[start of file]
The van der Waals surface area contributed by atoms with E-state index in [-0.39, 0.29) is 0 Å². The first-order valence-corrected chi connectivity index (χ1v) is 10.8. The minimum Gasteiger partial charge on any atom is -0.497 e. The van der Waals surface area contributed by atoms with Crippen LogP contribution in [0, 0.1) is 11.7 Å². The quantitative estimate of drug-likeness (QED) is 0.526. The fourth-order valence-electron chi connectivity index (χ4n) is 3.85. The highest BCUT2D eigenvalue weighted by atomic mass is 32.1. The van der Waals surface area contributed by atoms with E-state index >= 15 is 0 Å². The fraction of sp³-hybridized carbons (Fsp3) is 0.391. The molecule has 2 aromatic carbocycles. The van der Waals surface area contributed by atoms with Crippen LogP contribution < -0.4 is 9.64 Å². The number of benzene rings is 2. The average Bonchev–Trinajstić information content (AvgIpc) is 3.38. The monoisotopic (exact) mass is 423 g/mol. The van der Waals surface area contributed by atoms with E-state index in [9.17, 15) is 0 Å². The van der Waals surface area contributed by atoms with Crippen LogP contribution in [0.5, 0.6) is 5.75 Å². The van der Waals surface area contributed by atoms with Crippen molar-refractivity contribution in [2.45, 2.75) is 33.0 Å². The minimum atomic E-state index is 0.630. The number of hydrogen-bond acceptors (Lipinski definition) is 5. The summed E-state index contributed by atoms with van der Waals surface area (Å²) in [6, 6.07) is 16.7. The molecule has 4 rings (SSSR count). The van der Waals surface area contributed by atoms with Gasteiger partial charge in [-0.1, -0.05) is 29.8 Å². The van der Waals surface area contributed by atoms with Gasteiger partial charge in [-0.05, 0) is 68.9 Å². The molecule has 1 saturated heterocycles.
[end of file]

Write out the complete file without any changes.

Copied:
The van der Waals surface area contributed by atoms with E-state index in [-0.39, 0.29) is 0 Å². The first-order valence-corrected chi connectivity index (χ1v) is 10.8. The minimum Gasteiger partial charge on any atom is -0.497 e. The van der Waals surface area contributed by atoms with Crippen LogP contribution in [0, 0.1) is 11.7 Å². The quantitative estimate of drug-likeness (QED) is 0.526. The fourth-order valence-electron chi connectivity index (χ4n) is 3.85. The highest BCUT2D eigenvalue weighted by atomic mass is 32.1. The van der Waals surface area contributed by atoms with E-state index >= 15 is 0 Å². The fraction of sp³-hybridized carbons (Fsp3) is 0.391. The molecule has 2 aromatic carbocycles. The van der Waals surface area contributed by atoms with Crippen LogP contribution < -0.4 is 9.64 Å². The number of benzene rings is 2. The average Bonchev–Trinajstić information content (AvgIpc) is 3.38. The monoisotopic (exact) mass is 423 g/mol. The van der Waals surface area contributed by atoms with E-state index in [9.17, 15) is 0 Å². The van der Waals surface area contributed by atoms with Crippen LogP contribution in [0.5, 0.6) is 5.75 Å². The van der Waals surface area contributed by atoms with Crippen molar-refractivity contribution in [2.45, 2.75) is 33.0 Å². The minimum atomic E-state index is 0.630. The number of hydrogen-bond acceptors (Lipinski definition) is 5. The summed E-state index contributed by atoms with van der Waals surface area (Å²) in [6, 6.07) is 16.7. The molecule has 4 rings (SSSR count). The van der Waals surface area contributed by atoms with Gasteiger partial charge in [-0.1, -0.05) is 29.8 Å². The van der Waals surface area contributed by atoms with Gasteiger partial charge in [-0.05, 0) is 68.9 Å². The molecule has 1 saturated heterocycles.